‘Lord, I have had enough. Take my life; I am no better than my ancestors.” Elijah the prophet was one of the greatest heroes of Israel’s faith, and yet even he was brought to the point of utter despair. He had fought bravely against the apostasy of Israel’s ruling classes, bringing down on his head the wrath of King Ahab and Jezebel, his infamous Queen. Now, a refugee in the wilderness, his faith was utterly spent.
As the narrative unfolds, Elijah, alone in the desert, was tended by an angel. Each morning he woke to the freshly baked scones and water, the food that gave him the strength to continue to his encounter with the Lord on Mount Horeb.
This simple story reminds us that the Eucharist is our food for the journey through life. As with Elijah, there will be times in our own lives when we feel abandoned and alone, seemingly cut off from the faith that once sustained us. It is in such moments that Christ’s presence in the Eucharist becomes the living Bread that sustains our own journey.
The words of Jesus in the Gospel draw us into the deepest meaning of the Eucharist. Inevitably our attendance at the Eucharist is surrounded by routine that can blunt our sensitivity to the communion that it promises.
“No one can come to me unless he has been drawn by the Father who sent me.”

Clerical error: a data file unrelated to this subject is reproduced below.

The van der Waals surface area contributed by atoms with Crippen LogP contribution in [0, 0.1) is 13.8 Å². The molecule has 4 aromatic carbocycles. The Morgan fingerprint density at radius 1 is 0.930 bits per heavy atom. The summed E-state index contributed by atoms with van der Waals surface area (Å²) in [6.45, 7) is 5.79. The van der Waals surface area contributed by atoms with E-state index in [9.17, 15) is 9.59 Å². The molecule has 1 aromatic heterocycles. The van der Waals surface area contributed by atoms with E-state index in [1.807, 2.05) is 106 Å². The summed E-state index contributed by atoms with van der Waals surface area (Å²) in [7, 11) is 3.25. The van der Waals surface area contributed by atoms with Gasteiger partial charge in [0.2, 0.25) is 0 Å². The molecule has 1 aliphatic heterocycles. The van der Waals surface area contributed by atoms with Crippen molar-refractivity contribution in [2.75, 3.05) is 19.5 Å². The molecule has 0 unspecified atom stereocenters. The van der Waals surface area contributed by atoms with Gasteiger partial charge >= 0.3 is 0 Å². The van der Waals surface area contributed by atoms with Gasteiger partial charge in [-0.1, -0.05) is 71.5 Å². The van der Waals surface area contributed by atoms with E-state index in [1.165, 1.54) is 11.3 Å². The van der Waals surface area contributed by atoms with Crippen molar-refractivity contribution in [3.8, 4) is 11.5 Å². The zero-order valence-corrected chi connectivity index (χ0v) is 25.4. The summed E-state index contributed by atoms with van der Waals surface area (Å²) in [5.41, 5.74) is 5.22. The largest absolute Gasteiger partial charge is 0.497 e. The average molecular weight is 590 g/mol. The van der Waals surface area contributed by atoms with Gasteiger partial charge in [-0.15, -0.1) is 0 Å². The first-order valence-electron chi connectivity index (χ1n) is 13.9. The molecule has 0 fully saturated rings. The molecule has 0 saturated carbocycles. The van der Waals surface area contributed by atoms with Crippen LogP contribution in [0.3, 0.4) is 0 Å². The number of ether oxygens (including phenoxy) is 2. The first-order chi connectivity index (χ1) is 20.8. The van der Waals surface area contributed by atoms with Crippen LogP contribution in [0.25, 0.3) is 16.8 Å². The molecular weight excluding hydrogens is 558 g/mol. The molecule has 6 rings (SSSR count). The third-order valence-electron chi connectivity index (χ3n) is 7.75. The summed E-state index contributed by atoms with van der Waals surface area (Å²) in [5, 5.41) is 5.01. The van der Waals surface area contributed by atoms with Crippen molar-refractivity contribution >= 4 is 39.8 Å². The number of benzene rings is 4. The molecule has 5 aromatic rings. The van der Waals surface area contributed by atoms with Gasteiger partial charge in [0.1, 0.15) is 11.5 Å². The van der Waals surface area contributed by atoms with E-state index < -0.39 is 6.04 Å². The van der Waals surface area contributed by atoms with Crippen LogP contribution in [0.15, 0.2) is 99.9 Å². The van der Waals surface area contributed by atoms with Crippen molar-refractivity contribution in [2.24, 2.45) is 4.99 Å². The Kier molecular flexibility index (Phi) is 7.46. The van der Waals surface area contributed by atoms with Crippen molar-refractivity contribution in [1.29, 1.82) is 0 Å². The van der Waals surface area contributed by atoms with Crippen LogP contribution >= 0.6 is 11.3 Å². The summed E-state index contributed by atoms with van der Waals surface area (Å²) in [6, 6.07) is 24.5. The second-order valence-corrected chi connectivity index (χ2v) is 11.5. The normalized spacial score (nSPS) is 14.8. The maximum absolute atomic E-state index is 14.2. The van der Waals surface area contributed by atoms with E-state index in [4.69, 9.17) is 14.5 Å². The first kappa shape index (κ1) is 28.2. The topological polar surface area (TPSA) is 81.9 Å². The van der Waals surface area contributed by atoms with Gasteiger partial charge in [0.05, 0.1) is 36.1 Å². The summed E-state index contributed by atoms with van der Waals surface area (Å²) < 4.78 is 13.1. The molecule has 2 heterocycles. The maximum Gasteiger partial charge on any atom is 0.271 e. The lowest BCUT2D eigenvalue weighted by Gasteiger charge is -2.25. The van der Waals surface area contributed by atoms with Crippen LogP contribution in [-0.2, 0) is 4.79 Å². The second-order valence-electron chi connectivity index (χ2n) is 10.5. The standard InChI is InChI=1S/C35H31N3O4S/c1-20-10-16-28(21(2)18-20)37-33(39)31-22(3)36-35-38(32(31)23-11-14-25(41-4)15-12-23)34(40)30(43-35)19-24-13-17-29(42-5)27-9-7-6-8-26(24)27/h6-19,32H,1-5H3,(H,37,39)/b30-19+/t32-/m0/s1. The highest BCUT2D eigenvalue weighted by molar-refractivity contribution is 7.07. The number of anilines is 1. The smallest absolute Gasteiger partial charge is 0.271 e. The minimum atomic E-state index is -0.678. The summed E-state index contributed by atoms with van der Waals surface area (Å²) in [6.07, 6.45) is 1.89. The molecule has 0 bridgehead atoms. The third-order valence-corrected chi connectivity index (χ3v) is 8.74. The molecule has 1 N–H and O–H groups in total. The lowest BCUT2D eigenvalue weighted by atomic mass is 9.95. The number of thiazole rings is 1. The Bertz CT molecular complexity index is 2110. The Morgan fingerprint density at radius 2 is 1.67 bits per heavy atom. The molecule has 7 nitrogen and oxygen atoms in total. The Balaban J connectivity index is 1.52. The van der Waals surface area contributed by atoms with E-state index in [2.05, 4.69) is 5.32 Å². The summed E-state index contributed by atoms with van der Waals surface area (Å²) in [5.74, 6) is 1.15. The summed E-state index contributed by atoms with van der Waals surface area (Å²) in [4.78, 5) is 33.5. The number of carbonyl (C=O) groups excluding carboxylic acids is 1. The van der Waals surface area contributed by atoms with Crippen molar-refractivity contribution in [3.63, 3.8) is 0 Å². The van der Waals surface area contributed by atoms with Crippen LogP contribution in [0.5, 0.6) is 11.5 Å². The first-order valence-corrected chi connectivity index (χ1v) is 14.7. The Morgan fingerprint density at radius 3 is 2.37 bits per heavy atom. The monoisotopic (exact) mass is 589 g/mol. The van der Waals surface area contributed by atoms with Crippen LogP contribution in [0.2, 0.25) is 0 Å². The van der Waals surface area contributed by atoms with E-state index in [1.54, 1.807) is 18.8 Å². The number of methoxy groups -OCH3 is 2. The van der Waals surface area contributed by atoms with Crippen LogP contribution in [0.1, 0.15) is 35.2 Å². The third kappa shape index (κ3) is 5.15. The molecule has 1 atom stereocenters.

Our presence at the Eucharist, routine though it might be, must be seen against the wider purpose of God’s call. From all eternity the Father has chosen us, calling us to live through love in the presence of his Son. Whenever we go to Mass we are caught up in the wonder of a God who calls as Father, and reveals in us the presence of his Son Jesus Christ.
“It is written in the prophets, they will be taught by God, and to hear the teaching of the Father, and learn from it, is to come to me.”
When we approach Holy Communion with open hearts, we become, in the words of Jesus, those who are taught by his Father. To be one with Jesus is to share his heart and mind, to become, like him, completely one with the Father.
For most of us this is a gradual process, but only achieved in grace of the Eucharist. It is here that the Father calls, and
here that we respond in his Son Jesus Christ.
“Anyone of eats this Bread will live forever; and the bread that I shall give is my flesh, for the life of the world.”
The Eucharist is not an impassive communion with Christ. It is a communion with him whose flesh, his whole self, is sacrificed for us. In such a gift we are truly alive.
This article first appeared in the latest edition of the Catholic Herald magazine (07/8/15).
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